It looks like you may be referring to labor or personnel economics in your question. Labor or personnel economics is related to human resources management in terms of wages, human capital investment, hiring practices, and employment changes.
Personnel economics approaches human resource management from an economic and mathematical standpoint. In terms of wages, there is a direct correlation between productivity and wage incentives. Higher wages are earned by employees who provide the highest productive value to employers. Specifically, incentives such as bonuses and promotions often motivate employees to work harder and to produce higher quality work for their employers. Personnel economics studies how market conditions (demand and supply) affect the material advancement of both employers and employees; in terms of human resources, it also explores how employers and employees navigate changes in employment levels.
These market conditions or movements in employment and unemployment are explained through shifts in labor demand, labor supply, and wages. Shifts in the employment rate depend on how quickly the market recovers from external shocks such as abrupt changes in raw material prices, interest rates, product demand, or regulatory oversight. For example, high regulatory costs often affect industry hiring levels. In light of increased government oversight, firms may opt to raise their investments in physical capital (tools and machinery), as opposed to human capital. Still other firms may look to combine offshore labor solutions with virtual talent. Exchange rate fluctuations and temporary oil price hikes may also lead to long-term effects on employment levels. Meanwhile, union participation rates affect the supply of labor to employers.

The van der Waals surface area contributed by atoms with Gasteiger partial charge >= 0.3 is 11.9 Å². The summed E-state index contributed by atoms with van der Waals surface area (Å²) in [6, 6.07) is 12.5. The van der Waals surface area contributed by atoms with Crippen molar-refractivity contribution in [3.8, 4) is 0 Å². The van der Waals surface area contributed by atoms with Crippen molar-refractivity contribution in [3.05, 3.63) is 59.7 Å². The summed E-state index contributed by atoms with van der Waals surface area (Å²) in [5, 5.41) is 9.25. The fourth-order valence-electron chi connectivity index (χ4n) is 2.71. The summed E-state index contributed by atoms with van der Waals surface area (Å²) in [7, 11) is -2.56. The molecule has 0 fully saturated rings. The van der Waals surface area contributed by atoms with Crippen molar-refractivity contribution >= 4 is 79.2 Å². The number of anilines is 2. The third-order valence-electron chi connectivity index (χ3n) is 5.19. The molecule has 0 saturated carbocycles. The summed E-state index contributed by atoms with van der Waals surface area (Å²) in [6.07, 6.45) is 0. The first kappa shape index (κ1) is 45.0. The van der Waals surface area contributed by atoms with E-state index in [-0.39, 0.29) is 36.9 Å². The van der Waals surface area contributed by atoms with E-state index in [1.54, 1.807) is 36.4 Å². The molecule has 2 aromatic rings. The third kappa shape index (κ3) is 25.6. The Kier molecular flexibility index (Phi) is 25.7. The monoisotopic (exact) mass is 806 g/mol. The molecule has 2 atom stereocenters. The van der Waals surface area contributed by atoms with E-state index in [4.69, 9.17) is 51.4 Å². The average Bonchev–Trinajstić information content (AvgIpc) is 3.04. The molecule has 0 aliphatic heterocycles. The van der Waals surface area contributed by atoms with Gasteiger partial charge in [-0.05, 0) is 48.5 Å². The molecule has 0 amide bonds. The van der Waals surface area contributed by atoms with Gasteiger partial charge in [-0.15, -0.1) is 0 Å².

Whatever the employment climate, personnel economics concerns itself with how human resource management can leverage pay and other wage incentives to produce optimal effort from employees.